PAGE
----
I promise I won’t keep doing this too much longer. Maybe one more after this. But here’s one more rehashed newspaper column from the past, this one from June this year, which still feels like a long enough time ago to refer to it as the past. A lot has happened in the past month or so for me and it feels like I really was a different person in June.
It’s 8:44pm and pouring down – rain as loud as a recycling truck. When it rains at night I feel myself come a bit more alive, like a worm wriggling up to the surface to see what’s going on. I feel safer and more comfortable, because heavy rain means that everything can stop. You can wriggle to the surface of just this hour, just this night, and stay there. You don’t have go anywhere else in your head, not even to tomorrow. Basically I’m saying it’s an opportunity to have a good old-fashioned wallow.
But to get really, deeply comfortable – I mean, a comfort that is more than just momentarily enjoyable, like going into a furniture shop and testing all the couches without any intention of buying one – you’ve got to get uncomfortable first. The more uncomfortable the better. Sitting inside listening to heavy rain is nice, but being caught in that same rain on your bike on your way home, in anticipation of sitting inside listening to rain, is even nicer. It’s like our spirits need to be broken down, just a little bit, so we can really feel what we have when we return to it. It’s why people run ultramarathons, or dive into lakes in winter, or go to Glastonbury.
That said, there’s a risk of overthinking the discomfort/comfort equation. I once bought a new duvet that was more comfortable than any other duvet in my life. Sometimes I would be lying in bed and I’d feel so comfortable under this duvet that I would start to panic. Had I done enough for this comfort? Had I been sufficiently uncomfortable during the day? And was this duvet as comfortable as I was ever going to feel, or was there something even better out there? It was the feeling I imagine people get when they install a big fancy pizza oven in their backyard, and eat pizza all the time – great, but every so often that nagging thought: is this it? (Of course it’s possible that the pizza people never, ever have that thought. I don’t know.)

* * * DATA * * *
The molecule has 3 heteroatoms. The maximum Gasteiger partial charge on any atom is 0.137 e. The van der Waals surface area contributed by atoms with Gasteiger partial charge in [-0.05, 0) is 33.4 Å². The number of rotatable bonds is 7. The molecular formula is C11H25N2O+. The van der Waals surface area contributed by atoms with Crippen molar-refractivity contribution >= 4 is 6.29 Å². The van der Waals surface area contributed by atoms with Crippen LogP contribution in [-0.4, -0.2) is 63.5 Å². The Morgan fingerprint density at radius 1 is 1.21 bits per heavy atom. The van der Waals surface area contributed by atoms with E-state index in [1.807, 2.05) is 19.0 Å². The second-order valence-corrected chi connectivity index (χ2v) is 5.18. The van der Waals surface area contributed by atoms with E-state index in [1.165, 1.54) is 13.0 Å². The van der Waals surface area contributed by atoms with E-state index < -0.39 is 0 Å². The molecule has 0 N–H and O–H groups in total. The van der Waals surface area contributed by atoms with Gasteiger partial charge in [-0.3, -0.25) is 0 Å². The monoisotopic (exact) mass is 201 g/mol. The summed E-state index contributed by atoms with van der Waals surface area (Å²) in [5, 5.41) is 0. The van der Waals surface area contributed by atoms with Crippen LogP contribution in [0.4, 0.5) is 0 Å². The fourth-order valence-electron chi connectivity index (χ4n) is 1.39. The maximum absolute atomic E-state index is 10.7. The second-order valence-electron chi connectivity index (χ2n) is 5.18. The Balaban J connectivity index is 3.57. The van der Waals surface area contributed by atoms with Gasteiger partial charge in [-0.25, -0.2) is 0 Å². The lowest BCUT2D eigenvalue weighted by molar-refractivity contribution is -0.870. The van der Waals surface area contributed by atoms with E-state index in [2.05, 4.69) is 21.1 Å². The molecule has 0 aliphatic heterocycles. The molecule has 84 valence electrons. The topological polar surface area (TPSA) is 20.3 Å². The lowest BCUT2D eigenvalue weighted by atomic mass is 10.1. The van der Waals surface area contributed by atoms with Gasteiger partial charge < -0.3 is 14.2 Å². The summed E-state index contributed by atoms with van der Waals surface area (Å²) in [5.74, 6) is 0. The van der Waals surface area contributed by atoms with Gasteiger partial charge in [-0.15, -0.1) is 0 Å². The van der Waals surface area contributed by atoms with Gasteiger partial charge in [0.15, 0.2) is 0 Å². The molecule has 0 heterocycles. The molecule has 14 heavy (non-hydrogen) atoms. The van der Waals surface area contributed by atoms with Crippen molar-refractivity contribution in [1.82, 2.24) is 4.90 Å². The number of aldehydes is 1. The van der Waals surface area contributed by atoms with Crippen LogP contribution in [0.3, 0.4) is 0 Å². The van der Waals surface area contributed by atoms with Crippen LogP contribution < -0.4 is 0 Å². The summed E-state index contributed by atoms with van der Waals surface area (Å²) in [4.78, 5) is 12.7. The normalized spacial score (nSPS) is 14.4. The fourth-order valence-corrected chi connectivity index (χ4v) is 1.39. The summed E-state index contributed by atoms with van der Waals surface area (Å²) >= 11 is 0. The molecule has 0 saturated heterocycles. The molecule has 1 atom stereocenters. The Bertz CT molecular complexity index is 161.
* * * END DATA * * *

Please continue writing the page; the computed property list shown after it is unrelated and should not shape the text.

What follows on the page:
It’s like the German philosopher Hegel said: ‘What the English call “comfortable” is something endless and inexhaustible. Every condition of comfort reveals in turn its discomfort, and these discoveries go on for ever.’ Those might be the bleakest two sentences I’ve ever read. Hegel wasn’t talking so much about duvets as he was about how others can profit from the discomforts we go on discovering, and how sometimes we don’t even feel uncomfortable unless someone tells us that we are and that we could do better. Either way, discomfort – some new sense of inadequancy, some new hankering – has a way of arising pretty soon after we’re satisfied.
I watched a short documentary this week about a guy who ate only tins of beans for 40 days, inspired by a Steinbeck novel in which a poor family lives off beans. The documentary-maker ate different sorts of beans – black beans, four-bean mix, baked beans – and he ate each tin cold, with a spoon, averaging five tins a day. At the end of the 40 days he ran a 50 kilometre race, I guess to see what it would feel like to be literally made of beans and what his bean body would feel like when challenged – not very good, it turned out. Without the variety of foods he usually ate, he felt like he’d lost his personality. His sense of humour vanished, his crankiness increased. He was lost to himself. For a film about beans, it got existential pretty quick.
I think that like the food we eat we are made of the things that make us feel comfortable. Our routines, our favourite chairs, our pets, our favourite topics of conversation, our opinions – they’re not who we are, exactly, but they allow us to access who we feel we are. And if those things are taken away or upended, it forces us to adapt, which at first feels horrible, even shaming – it can make you feel sort of weak.
It’s still pouring down. A branch lands on the roof with a crash. As well as the worms, I often think about the birds when it rains. What are their feelings about rain? What do they think it is? Does a bird feel discomfort, or does it only ever endure the moment it is in, huddling and shivering, tucking in its head and puffing up into the shape of a little tennis ball? But obviously the bird has adapted to bad weather. Its body knows what to do. Even as it shivers like crazy and clings miserably to its branch, its tiny heart keeps beating, keeping it warm, keeping it alive.